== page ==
Palm oil plays an important role in ensuring food security. Through the industries’ research and development efforts, and investments in advanced technology, the Malaysian palm oil industry can provide the balance between meeting increasing demand and achieving it with as little environmental impact as possible.
What is food security? According to the FAO, food security exists when all people, at all times, have physical and economic access to sufficient, safe and nutritious food to meet their dietary needs and food preferences for an active and healthy life.
In 1999, per capita consumption of fats and oils in food products totaled 31 kilograms.
If world population increases by 80 million per year – there will be an additional demand of 2.5 million tonnes that need to be fulfilled. While 31 kilograms per person, is a global average – there is nothing to indicate that this historical increase in usage has not, and will not, continue in the future.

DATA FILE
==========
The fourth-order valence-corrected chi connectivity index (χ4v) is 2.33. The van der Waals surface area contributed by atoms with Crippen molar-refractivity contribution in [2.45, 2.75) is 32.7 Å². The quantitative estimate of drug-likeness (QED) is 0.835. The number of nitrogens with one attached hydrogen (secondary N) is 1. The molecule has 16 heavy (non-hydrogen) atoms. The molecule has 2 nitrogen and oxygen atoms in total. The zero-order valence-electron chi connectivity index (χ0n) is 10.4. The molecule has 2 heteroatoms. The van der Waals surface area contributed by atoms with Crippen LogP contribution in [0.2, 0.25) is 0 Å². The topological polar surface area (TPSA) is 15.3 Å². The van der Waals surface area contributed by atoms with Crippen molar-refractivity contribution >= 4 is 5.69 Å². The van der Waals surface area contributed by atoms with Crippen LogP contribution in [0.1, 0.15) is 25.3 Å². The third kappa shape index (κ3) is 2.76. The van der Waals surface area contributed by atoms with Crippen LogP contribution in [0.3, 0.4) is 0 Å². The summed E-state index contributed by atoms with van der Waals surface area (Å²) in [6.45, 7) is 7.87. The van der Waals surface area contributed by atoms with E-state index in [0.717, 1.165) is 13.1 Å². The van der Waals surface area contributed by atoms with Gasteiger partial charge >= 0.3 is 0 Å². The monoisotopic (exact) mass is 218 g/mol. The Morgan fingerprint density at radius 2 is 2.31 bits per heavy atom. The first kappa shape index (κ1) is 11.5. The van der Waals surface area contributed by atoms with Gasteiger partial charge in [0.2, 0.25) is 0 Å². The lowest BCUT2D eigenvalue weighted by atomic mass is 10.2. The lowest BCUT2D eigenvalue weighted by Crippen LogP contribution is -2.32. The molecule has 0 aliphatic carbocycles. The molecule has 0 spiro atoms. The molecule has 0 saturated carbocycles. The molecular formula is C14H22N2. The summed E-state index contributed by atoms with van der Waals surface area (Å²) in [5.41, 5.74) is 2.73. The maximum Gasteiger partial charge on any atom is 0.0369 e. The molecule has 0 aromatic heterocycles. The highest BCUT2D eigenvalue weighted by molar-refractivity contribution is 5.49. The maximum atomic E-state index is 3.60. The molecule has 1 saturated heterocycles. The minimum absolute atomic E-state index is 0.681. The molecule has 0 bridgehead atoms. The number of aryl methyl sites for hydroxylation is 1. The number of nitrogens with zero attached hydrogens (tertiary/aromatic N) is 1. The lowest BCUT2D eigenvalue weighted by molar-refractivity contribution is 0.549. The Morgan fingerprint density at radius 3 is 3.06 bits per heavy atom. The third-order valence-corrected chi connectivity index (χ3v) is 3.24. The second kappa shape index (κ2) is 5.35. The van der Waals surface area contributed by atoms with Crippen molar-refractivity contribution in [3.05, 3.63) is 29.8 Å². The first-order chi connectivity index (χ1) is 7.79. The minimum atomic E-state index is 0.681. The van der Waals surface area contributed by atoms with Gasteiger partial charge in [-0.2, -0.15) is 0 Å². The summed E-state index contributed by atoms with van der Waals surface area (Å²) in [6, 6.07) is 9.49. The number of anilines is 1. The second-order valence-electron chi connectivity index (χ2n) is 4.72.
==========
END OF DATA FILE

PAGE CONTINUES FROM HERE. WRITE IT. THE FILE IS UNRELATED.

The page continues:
That fulfillment is not possible without greater yields, which is why the Malaysian palm oil industry has invested heavily in ensuring that oil palm yields are increased. With land devoted for agriculture development becoming scarce, palm oil’s contribution to ensure food security will come from successful research carried out in Malaysia, whereby cloned oil palms, capable of producing 25 to 50 percent more fresh fruit bunch yield are already planted in the fields. As such, higher land productivity than that obtained currently, can be expected from oil palm in the future, without resorting to felling more new land.
Additionally, palm oil is a nutritious and calorie rich food. It has no trans fats, which scientists have learned can have harmful consequences when consumed in large amounts. As a result, the American Heart Association has consistently stated that trans-fats have a more harmful health impact than saturated fats. Many national and sub-national governments have restricted or banned the use of trans-fats as a result.